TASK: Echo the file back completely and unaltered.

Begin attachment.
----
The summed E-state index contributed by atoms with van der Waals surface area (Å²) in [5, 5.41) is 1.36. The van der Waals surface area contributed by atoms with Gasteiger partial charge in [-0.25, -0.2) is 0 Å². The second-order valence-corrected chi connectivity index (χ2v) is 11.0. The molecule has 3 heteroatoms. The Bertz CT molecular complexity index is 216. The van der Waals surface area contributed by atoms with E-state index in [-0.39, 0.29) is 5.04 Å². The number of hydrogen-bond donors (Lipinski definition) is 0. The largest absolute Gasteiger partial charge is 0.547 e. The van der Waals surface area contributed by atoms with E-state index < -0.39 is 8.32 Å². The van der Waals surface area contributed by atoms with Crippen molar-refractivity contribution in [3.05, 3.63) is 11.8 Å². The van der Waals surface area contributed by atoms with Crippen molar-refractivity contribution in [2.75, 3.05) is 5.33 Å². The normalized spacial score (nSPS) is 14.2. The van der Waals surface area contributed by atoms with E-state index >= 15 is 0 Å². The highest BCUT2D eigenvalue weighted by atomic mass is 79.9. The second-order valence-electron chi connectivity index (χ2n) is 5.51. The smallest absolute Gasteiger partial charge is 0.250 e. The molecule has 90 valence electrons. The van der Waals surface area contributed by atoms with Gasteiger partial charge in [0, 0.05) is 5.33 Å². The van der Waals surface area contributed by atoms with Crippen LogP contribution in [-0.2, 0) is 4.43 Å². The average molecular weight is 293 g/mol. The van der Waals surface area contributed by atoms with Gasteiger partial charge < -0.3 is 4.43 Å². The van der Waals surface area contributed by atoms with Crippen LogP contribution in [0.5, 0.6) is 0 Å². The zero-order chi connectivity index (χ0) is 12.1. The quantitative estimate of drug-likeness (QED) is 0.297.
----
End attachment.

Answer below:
The summed E-state index contributed by atoms with van der Waals surface area (Å²) in [5, 5.41) is 1.36. The van der Waals surface area contributed by atoms with Gasteiger partial charge in [-0.25, -0.2) is 0 Å². The second-order valence-corrected chi connectivity index (χ2v) is 11.0. The molecule has 3 heteroatoms. The Bertz CT molecular complexity index is 216. The van der Waals surface area contributed by atoms with E-state index in [-0.39, 0.29) is 5.04 Å². The number of hydrogen-bond donors (Lipinski definition) is 0. The largest absolute Gasteiger partial charge is 0.547 e. The van der Waals surface area contributed by atoms with E-state index < -0.39 is 8.32 Å². The van der Waals surface area contributed by atoms with Crippen molar-refractivity contribution in [3.05, 3.63) is 11.8 Å². The van der Waals surface area contributed by atoms with Crippen molar-refractivity contribution in [2.75, 3.05) is 5.33 Å². The normalized spacial score (nSPS) is 14.2. The van der Waals surface area contributed by atoms with E-state index >= 15 is 0 Å². The highest BCUT2D eigenvalue weighted by atomic mass is 79.9. The second-order valence-electron chi connectivity index (χ2n) is 5.51. The smallest absolute Gasteiger partial charge is 0.250 e. The molecule has 90 valence electrons. The van der Waals surface area contributed by atoms with Gasteiger partial charge in [0, 0.05) is 5.33 Å². The van der Waals surface area contributed by atoms with Crippen LogP contribution in [-0.2, 0) is 4.43 Å². The average molecular weight is 293 g/mol. The van der Waals surface area contributed by atoms with Gasteiger partial charge < -0.3 is 4.43 Å². The van der Waals surface area contributed by atoms with Crippen LogP contribution in [0.5, 0.6) is 0 Å². The zero-order chi connectivity index (χ0) is 12.1. The quantitative estimate of drug-likeness (QED) is 0.297.